The invention further provides apparatus comprising at least one compressor for compressing the air, means for removing carbon dioxide and water vapor therefrom, heat exchange means for cooling the air to a temperature suitable for cryogenic distillation, at least one distillation column for separating air into oxygen and nitrogen having an outlet to withdraw nitrogen vapor therefrom, said outlet being in fluid communication with the inlet of at least one nitrogen compressor via said heat exchange means, at least one expansion turbine having an inlet communicating with the outlet of said nitrogen compressor via said heat exchange means, and an outlet in fluid communication with an inlet to a reboiler associated with the distillation column, the reboiler having an outlet in fluid communication via said heat exchange means with means for providing liquid nitrogen reflux for the distillation column and an outlet for withdrawal of product liquid nitrogen.
FIG. 1 is a schematic diagram of apparatus for carrying out the process of the subject invention;
FIG. 2 is a schematic diagram of another apparatus for carrying out the process of the subject invention; and
FIG. 3 is a schematic diagram of a further apparatus for carrying out the process of the subject invention.
This invention will be described with reference to the drawings. Typical flow rates are given in parenthesis where applicable. Flow rates are sm3 /hr wherein 1 sm3 /hr is equal to 1m3 /hr at 15° C. and 1 atmosphere absolute.
Referring to FIG. 1, air flows (122 854 sm3 /hr) into a compressor 2, is compressed to a pressure of 6.2 atmospheres absolute and is cooled in a water after-cooler 4. Water vapor and carbon dioxide are removed from the air in a purification unit 6, typically containing molecular sieve adsorbers. The compressed air then enters heat exchange means 8 comprising heat exchangers 10, 12 and 14 which may be discrete or fabricated as a single heat exchange block. The air enters the heat exchanger 10 at approximately ambient temperature and leaves it at a temperature on the order of 113 K, at which temperature it enters the heat exchanger 12. The air leaves the heat exchanger 12 at its dew point and is then divided into two parts. The major portion of the air flows (100,000 sm3 /hr) into a single distillation column 18 through an inlet 20. The column 18 typically operates at a pressure of about 6 atmospheres absolute and is adapted to separate the air into oxygen and nitrogen fractions. While the process is described with reference to one distillation column, two or more can be utilized. It is preferred that the column for which reflux is provided also has a reboiler associated therewith as will be described hereafter.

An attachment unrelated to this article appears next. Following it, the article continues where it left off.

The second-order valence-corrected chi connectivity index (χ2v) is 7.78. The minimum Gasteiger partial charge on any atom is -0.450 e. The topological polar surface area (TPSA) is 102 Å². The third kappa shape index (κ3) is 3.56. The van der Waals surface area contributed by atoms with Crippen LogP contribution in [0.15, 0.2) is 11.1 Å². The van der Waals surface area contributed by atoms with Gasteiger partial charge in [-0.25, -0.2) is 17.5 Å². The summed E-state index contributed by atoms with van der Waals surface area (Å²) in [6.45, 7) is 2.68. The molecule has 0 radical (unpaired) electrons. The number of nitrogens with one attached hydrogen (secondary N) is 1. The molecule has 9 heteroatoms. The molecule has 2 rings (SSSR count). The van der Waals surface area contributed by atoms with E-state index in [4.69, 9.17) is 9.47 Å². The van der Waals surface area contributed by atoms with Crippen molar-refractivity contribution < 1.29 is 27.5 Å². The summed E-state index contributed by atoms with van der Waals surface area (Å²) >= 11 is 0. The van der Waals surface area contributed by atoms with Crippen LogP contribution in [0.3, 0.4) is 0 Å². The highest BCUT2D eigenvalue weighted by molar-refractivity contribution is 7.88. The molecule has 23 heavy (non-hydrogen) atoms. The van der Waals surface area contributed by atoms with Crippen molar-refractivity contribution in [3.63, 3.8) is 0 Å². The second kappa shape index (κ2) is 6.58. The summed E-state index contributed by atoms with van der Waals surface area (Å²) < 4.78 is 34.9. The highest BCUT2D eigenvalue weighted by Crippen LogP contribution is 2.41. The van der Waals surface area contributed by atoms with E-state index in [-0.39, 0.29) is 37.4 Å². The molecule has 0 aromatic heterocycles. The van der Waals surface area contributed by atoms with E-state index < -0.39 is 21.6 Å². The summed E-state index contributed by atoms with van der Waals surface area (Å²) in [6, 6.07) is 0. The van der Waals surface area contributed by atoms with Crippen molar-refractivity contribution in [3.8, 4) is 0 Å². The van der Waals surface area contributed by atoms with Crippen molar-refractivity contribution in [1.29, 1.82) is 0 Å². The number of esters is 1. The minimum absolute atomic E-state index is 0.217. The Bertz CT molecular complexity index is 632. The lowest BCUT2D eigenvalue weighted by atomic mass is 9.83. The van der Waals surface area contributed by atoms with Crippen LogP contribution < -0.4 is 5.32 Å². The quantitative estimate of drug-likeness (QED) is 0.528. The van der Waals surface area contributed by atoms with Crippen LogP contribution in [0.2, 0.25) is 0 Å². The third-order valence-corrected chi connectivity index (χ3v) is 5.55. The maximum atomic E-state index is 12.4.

The distillation column 18 is provided with a reboiler 22 at its bottom to form oxygen vapor and an inlet 24 at its top for liquid nitrogen reflux. The reboiler 22 boils liquid oxygen collecting at the bottom of the column 18 and causes vapor to ascend the column, while the inlet 24 for liquid nitrogen is able to provide a downward flow of liquid nitrogen reflux. Nitrogen vapor is withdrawn from the column 18 from an outlet 26 and passed through the heat exchangers 14, 12 and 10 in sequence. A minor proportion (13851 sm3 /hr) is withdrawn as product while the major proportion (178 310 sm3 /hr) enters a multi-stage compressor 36 which raises the pressure of the nitrogen from 5.6 atmospheres absolute typically to 59 atmospheres absolute. In addition to the gaseous nitrogen withdrawn as product, it is also preferred to withdraw an oxygen product from the distillation column, typically in the liquid state, through outlet 32.
The nitrogen withdrawn from the distillation column is typically compressed in a multi-stage compressor to a pressure in excess of its critical pressure. The compressed nitrogen is preferably taken for expansion with the performance of external work at a pressure in the range 50 to 75 atmospheres and at a temperature preferably in the range 150 to 170 K. It is not essential to take all the compressed nitrogen for expansion with the performance of external work. If desired, some of the compressed nitrogen may be liquefied without passing through work-expansion means, i.e. a turbine, and the reboiler associated with the distillation column.
The nitrogen compressed in compressor 36 is cooled in a water cooler 38 and is passed into the heat exchanger 10 and flows therethrough co-currently with the incoming air. The compressed nitrogen is withdrawn (148 758 sm3 /hr) from the heat exchanger 10 at a temperature of 159 K and passed into an expansion turbine 40 in which it is expanded to a pressure of 17.7 atmospheres (to give a reboiler delta T of 1.3 K) with the performance of external work.